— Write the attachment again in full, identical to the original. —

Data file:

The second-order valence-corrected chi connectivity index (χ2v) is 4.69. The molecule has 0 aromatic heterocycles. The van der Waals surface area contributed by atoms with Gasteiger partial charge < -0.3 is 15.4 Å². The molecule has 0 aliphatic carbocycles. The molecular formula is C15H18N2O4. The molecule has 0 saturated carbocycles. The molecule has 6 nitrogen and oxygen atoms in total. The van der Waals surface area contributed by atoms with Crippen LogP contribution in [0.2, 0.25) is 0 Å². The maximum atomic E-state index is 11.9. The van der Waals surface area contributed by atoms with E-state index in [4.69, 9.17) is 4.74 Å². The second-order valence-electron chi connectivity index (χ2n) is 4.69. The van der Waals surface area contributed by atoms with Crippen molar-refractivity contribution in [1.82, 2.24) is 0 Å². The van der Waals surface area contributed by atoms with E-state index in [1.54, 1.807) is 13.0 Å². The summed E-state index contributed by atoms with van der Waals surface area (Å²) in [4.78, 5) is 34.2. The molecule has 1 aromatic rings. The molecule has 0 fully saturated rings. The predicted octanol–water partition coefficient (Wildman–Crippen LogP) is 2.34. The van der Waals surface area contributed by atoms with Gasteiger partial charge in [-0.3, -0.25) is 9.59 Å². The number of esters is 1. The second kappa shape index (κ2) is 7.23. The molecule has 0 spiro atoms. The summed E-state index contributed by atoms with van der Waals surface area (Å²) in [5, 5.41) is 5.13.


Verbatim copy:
The second-order valence-corrected chi connectivity index (χ2v) is 4.69. The molecule has 0 aromatic heterocycles. The van der Waals surface area contributed by atoms with Gasteiger partial charge < -0.3 is 15.4 Å². The molecule has 0 aliphatic carbocycles. The molecular formula is C15H18N2O4. The molecule has 0 saturated carbocycles. The molecule has 6 nitrogen and oxygen atoms in total. The van der Waals surface area contributed by atoms with Crippen LogP contribution in [0.2, 0.25) is 0 Å². The maximum atomic E-state index is 11.9. The van der Waals surface area contributed by atoms with E-state index in [4.69, 9.17) is 4.74 Å². The second-order valence-electron chi connectivity index (χ2n) is 4.69. The van der Waals surface area contributed by atoms with Crippen molar-refractivity contribution in [1.82, 2.24) is 0 Å². The van der Waals surface area contributed by atoms with E-state index in [1.54, 1.807) is 13.0 Å². The summed E-state index contributed by atoms with van der Waals surface area (Å²) in [4.78, 5) is 34.2. The molecule has 1 aromatic rings. The molecule has 0 fully saturated rings. The predicted octanol–water partition coefficient (Wildman–Crippen LogP) is 2.34. The van der Waals surface area contributed by atoms with Gasteiger partial charge in [-0.3, -0.25) is 9.59 Å². The number of esters is 1. The second kappa shape index (κ2) is 7.23. The molecule has 0 spiro atoms. The summed E-state index contributed by atoms with van der Waals surface area (Å²) in [5, 5.41) is 5.13.